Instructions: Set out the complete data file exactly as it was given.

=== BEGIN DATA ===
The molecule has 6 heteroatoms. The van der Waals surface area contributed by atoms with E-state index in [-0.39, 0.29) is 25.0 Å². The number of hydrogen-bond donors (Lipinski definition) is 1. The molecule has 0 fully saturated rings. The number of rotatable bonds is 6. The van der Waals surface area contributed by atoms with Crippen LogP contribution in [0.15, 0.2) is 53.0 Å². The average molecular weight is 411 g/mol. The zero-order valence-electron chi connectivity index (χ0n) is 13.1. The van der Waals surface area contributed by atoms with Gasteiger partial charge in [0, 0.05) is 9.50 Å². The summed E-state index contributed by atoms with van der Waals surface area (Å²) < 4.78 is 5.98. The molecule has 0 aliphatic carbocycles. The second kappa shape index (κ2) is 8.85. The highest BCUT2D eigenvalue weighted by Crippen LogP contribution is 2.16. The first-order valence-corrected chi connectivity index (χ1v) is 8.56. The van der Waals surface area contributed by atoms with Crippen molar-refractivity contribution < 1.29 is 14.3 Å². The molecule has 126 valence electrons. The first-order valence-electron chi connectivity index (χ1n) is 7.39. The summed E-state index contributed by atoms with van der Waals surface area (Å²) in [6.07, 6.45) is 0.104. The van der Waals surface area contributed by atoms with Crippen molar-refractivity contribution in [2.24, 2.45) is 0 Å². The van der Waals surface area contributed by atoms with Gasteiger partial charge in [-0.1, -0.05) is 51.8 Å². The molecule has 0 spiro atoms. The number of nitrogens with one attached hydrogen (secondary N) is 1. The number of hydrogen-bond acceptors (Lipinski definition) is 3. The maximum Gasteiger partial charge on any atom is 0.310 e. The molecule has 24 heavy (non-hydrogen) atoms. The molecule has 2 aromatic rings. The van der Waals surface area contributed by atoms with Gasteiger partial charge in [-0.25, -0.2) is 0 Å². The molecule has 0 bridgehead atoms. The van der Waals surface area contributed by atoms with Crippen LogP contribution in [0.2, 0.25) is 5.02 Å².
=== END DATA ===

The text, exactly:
The molecule has 6 heteroatoms. The van der Waals surface area contributed by atoms with E-state index in [-0.39, 0.29) is 25.0 Å². The number of hydrogen-bond donors (Lipinski definition) is 1. The molecule has 0 fully saturated rings. The number of rotatable bonds is 6. The van der Waals surface area contributed by atoms with Crippen LogP contribution in [0.15, 0.2) is 53.0 Å². The average molecular weight is 411 g/mol. The zero-order valence-electron chi connectivity index (χ0n) is 13.1. The van der Waals surface area contributed by atoms with Gasteiger partial charge in [0, 0.05) is 9.50 Å². The summed E-state index contributed by atoms with van der Waals surface area (Å²) < 4.78 is 5.98. The molecule has 0 aliphatic carbocycles. The second kappa shape index (κ2) is 8.85. The highest BCUT2D eigenvalue weighted by Crippen LogP contribution is 2.16. The first-order valence-corrected chi connectivity index (χ1v) is 8.56. The van der Waals surface area contributed by atoms with Crippen molar-refractivity contribution < 1.29 is 14.3 Å². The molecule has 126 valence electrons. The first-order valence-electron chi connectivity index (χ1n) is 7.39. The summed E-state index contributed by atoms with van der Waals surface area (Å²) in [6.07, 6.45) is 0.104. The van der Waals surface area contributed by atoms with Crippen molar-refractivity contribution in [2.24, 2.45) is 0 Å². The van der Waals surface area contributed by atoms with Gasteiger partial charge in [-0.1, -0.05) is 51.8 Å². The molecule has 0 spiro atoms. The number of nitrogens with one attached hydrogen (secondary N) is 1. The number of hydrogen-bond acceptors (Lipinski definition) is 3. The maximum Gasteiger partial charge on any atom is 0.310 e. The molecule has 24 heavy (non-hydrogen) atoms. The molecule has 2 aromatic rings. The van der Waals surface area contributed by atoms with Gasteiger partial charge in [-0.25, -0.2) is 0 Å². The molecule has 0 bridgehead atoms. The van der Waals surface area contributed by atoms with Crippen LogP contribution in [0.2, 0.25) is 5.02 Å².